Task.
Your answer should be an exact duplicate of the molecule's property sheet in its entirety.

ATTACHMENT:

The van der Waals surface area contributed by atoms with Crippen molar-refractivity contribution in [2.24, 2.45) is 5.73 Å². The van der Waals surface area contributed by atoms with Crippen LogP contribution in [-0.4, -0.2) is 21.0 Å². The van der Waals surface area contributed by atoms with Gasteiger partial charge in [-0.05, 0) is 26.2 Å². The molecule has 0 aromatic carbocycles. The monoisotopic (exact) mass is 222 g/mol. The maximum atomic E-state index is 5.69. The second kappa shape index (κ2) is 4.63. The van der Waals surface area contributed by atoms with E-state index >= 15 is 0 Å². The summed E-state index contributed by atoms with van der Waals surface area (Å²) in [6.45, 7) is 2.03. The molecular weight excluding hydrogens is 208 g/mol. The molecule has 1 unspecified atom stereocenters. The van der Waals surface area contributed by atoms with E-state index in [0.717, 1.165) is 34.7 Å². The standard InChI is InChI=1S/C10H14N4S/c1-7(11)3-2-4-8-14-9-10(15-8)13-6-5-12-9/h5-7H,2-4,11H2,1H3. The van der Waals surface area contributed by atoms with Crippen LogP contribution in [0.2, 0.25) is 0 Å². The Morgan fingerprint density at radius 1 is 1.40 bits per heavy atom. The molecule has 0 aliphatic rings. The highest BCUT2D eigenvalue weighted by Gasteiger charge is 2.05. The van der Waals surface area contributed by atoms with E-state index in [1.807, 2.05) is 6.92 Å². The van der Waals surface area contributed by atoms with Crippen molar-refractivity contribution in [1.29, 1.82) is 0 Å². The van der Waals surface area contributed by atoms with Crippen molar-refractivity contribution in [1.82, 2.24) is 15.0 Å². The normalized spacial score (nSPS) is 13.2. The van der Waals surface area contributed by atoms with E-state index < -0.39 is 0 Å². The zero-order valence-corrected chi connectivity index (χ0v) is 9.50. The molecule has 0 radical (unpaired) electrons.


The van der Waals surface area contributed by atoms with Crippen molar-refractivity contribution in [2.24, 2.45) is 5.73 Å². The van der Waals surface area contributed by atoms with Crippen LogP contribution in [-0.4, -0.2) is 21.0 Å². The van der Waals surface area contributed by atoms with Gasteiger partial charge in [-0.05, 0) is 26.2 Å². The molecule has 0 aromatic carbocycles. The monoisotopic (exact) mass is 222 g/mol. The maximum atomic E-state index is 5.69. The second kappa shape index (κ2) is 4.63. The van der Waals surface area contributed by atoms with E-state index >= 15 is 0 Å². The summed E-state index contributed by atoms with van der Waals surface area (Å²) in [6.45, 7) is 2.03. The molecular weight excluding hydrogens is 208 g/mol. The molecule has 1 unspecified atom stereocenters. The van der Waals surface area contributed by atoms with E-state index in [0.717, 1.165) is 34.7 Å². The standard InChI is InChI=1S/C10H14N4S/c1-7(11)3-2-4-8-14-9-10(15-8)13-6-5-12-9/h5-7H,2-4,11H2,1H3. The van der Waals surface area contributed by atoms with Crippen LogP contribution in [0.2, 0.25) is 0 Å². The Morgan fingerprint density at radius 1 is 1.40 bits per heavy atom. The molecule has 0 aliphatic rings. The highest BCUT2D eigenvalue weighted by Gasteiger charge is 2.05. The van der Waals surface area contributed by atoms with E-state index in [1.807, 2.05) is 6.92 Å². The van der Waals surface area contributed by atoms with Crippen molar-refractivity contribution in [1.29, 1.82) is 0 Å². The van der Waals surface area contributed by atoms with Crippen molar-refractivity contribution in [1.82, 2.24) is 15.0 Å². The normalized spacial score (nSPS) is 13.2. The van der Waals surface area contributed by atoms with E-state index < -0.39 is 0 Å². The zero-order valence-corrected chi connectivity index (χ0v) is 9.50. The molecule has 0 radical (unpaired) electrons.